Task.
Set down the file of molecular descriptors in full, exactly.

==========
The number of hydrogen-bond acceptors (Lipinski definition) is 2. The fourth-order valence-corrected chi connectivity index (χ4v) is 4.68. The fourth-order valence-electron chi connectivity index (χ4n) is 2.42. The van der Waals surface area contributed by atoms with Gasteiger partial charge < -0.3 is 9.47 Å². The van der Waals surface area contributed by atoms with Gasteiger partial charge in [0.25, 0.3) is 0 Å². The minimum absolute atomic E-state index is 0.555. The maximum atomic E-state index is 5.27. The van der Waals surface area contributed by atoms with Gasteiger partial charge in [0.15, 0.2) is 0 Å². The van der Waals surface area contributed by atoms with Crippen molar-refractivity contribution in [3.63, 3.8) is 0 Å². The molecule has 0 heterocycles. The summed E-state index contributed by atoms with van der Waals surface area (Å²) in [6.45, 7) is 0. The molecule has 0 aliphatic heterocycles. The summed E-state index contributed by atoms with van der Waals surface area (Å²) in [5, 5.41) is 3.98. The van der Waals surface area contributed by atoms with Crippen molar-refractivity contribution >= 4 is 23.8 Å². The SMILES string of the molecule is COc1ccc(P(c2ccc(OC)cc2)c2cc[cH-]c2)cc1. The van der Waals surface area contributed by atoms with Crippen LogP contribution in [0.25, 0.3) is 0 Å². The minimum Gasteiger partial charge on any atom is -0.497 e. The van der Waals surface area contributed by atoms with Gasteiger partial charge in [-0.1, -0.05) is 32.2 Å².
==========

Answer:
The number of hydrogen-bond acceptors (Lipinski definition) is 2. The fourth-order valence-corrected chi connectivity index (χ4v) is 4.68. The fourth-order valence-electron chi connectivity index (χ4n) is 2.42. The van der Waals surface area contributed by atoms with Gasteiger partial charge < -0.3 is 9.47 Å². The van der Waals surface area contributed by atoms with Gasteiger partial charge in [0.25, 0.3) is 0 Å². The minimum absolute atomic E-state index is 0.555. The maximum atomic E-state index is 5.27. The van der Waals surface area contributed by atoms with Gasteiger partial charge in [0.15, 0.2) is 0 Å². The van der Waals surface area contributed by atoms with Crippen molar-refractivity contribution in [3.63, 3.8) is 0 Å². The molecule has 0 heterocycles. The summed E-state index contributed by atoms with van der Waals surface area (Å²) in [6.45, 7) is 0. The molecule has 0 aliphatic heterocycles. The summed E-state index contributed by atoms with van der Waals surface area (Å²) in [5, 5.41) is 3.98. The van der Waals surface area contributed by atoms with Crippen molar-refractivity contribution >= 4 is 23.8 Å². The SMILES string of the molecule is COc1ccc(P(c2ccc(OC)cc2)c2cc[cH-]c2)cc1. The van der Waals surface area contributed by atoms with Crippen LogP contribution in [0.25, 0.3) is 0 Å². The minimum Gasteiger partial charge on any atom is -0.497 e. The van der Waals surface area contributed by atoms with Gasteiger partial charge in [-0.1, -0.05) is 32.2 Å².